To study environmental modulation of synaptic molecular structure, the major postsynaptic density protein (mPSDp) from rat visual cortex was monitored. This membrane component, a Ca2+/calmodulin-dependent protein kinase subunit, was measured during normal postnatal development and after visual deprivation. Total synaptic membrane (SM) protein was used as an index of synapses as a whole.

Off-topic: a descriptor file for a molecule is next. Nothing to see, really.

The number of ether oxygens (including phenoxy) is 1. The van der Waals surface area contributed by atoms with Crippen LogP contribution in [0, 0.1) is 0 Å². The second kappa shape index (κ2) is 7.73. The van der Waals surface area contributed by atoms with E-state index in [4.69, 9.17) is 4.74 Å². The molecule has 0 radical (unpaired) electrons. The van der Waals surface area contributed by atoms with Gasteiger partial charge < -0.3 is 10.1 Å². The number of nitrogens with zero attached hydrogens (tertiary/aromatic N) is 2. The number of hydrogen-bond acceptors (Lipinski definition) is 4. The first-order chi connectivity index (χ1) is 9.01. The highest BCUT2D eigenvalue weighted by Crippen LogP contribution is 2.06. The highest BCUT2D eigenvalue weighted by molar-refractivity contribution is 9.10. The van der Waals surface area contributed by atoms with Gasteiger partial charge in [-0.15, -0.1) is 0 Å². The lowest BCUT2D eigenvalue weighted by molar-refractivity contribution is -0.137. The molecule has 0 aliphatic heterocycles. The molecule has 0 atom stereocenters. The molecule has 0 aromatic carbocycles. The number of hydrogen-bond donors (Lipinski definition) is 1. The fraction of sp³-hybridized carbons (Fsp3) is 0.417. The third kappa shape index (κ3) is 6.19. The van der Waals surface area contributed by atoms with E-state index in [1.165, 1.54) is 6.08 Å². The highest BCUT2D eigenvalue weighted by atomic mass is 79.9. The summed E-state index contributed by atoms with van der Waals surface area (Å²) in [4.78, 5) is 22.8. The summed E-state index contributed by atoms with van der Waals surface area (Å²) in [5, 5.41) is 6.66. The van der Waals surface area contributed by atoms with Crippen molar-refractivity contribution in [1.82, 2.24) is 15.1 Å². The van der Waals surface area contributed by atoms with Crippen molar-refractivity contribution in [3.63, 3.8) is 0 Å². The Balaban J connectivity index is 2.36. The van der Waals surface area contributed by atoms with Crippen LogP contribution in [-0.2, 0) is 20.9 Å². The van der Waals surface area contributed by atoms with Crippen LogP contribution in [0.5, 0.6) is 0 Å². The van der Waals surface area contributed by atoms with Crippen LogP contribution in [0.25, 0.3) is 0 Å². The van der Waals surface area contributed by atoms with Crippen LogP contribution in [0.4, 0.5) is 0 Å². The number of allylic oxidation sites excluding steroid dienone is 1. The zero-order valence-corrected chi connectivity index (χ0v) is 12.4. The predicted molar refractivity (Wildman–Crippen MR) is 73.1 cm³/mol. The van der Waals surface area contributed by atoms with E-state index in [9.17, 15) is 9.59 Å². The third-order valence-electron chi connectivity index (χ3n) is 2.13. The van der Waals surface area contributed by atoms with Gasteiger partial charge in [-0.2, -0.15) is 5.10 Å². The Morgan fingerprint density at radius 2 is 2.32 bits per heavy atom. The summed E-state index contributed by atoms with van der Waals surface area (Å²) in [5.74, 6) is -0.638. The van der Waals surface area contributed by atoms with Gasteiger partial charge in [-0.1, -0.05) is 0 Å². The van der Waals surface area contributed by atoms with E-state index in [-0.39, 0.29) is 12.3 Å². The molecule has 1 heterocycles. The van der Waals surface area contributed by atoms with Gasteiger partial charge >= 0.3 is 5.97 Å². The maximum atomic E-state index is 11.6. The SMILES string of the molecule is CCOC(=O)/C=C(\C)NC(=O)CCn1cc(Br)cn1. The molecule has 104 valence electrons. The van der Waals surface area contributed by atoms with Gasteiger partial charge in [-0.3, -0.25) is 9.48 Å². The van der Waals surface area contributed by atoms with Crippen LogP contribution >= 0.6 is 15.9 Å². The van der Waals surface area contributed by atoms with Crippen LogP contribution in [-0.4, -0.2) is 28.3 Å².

During the first 2 postnatal months, total SM protein in the visual cortex increased 32–fold. In contrast, the mPSDp increased 455–fold, indicating that different molecular components of the cortical synapse develop differentially. Exposure to complete darkness during the first 2 postnatal weeks prevented normal development of total SM protein in visual cortex, values reaching only 66% of normal. Moreover, environmental lighting preferentially modulated the mPSDp, which attained only 34% of the normal value after dark rearing. Thus, visual deprivation selectively inhibited the normal development of specific synaptic components. Moreover, experience-dependent modulation was area specific. In contrast to the marked effect in visual cortex, light deprivation did not alter synapses in the nonvisual parietal and prefrontal cortices. Finally, the modulation of visual cortex mPSDp was stage specific, since visual experience did not alter the synaptic protein in adults. Our results suggest that early visual experience selectively and specifically modifies molecular synaptic components in the visual cortex.